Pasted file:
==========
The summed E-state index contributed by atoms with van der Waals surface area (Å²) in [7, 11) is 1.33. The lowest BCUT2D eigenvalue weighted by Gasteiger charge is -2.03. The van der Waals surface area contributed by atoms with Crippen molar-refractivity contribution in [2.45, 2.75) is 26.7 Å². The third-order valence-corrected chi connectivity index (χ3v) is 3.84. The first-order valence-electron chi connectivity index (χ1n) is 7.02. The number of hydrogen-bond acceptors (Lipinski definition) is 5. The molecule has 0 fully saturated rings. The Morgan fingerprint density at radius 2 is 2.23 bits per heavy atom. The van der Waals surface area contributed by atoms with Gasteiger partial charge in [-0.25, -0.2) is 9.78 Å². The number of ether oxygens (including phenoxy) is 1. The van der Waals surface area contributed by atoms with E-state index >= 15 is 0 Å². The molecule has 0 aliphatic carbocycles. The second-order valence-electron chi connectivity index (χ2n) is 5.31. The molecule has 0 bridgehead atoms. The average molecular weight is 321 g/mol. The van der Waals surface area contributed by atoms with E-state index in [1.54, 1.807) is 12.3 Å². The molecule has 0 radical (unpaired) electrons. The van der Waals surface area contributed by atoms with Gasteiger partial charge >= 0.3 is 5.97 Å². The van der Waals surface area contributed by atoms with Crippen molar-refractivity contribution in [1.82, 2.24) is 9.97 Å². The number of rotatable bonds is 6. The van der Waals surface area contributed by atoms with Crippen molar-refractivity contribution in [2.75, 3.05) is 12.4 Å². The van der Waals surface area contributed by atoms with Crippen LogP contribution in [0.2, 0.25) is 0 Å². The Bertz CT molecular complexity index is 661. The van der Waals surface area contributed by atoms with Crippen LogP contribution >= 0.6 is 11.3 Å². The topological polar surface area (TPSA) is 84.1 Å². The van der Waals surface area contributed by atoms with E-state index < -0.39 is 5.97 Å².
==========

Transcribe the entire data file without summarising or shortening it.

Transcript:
The summed E-state index contributed by atoms with van der Waals surface area (Å²) in [7, 11) is 1.33. The lowest BCUT2D eigenvalue weighted by Gasteiger charge is -2.03. The van der Waals surface area contributed by atoms with Crippen molar-refractivity contribution in [2.45, 2.75) is 26.7 Å². The third-order valence-corrected chi connectivity index (χ3v) is 3.84. The first-order valence-electron chi connectivity index (χ1n) is 7.02. The number of hydrogen-bond acceptors (Lipinski definition) is 5. The molecule has 0 fully saturated rings. The Morgan fingerprint density at radius 2 is 2.23 bits per heavy atom. The van der Waals surface area contributed by atoms with Gasteiger partial charge in [-0.25, -0.2) is 9.78 Å². The number of ether oxygens (including phenoxy) is 1. The van der Waals surface area contributed by atoms with E-state index >= 15 is 0 Å². The molecule has 0 aliphatic carbocycles. The second-order valence-electron chi connectivity index (χ2n) is 5.31. The molecule has 0 bridgehead atoms. The average molecular weight is 321 g/mol. The van der Waals surface area contributed by atoms with E-state index in [1.54, 1.807) is 12.3 Å². The molecule has 0 radical (unpaired) electrons. The van der Waals surface area contributed by atoms with Gasteiger partial charge >= 0.3 is 5.97 Å². The van der Waals surface area contributed by atoms with Crippen molar-refractivity contribution in [1.82, 2.24) is 9.97 Å². The number of rotatable bonds is 6. The van der Waals surface area contributed by atoms with Crippen molar-refractivity contribution in [2.75, 3.05) is 12.4 Å². The van der Waals surface area contributed by atoms with Crippen LogP contribution in [0.2, 0.25) is 0 Å². The Bertz CT molecular complexity index is 661. The van der Waals surface area contributed by atoms with Crippen LogP contribution >= 0.6 is 11.3 Å². The topological polar surface area (TPSA) is 84.1 Å². The van der Waals surface area contributed by atoms with E-state index < -0.39 is 5.97 Å².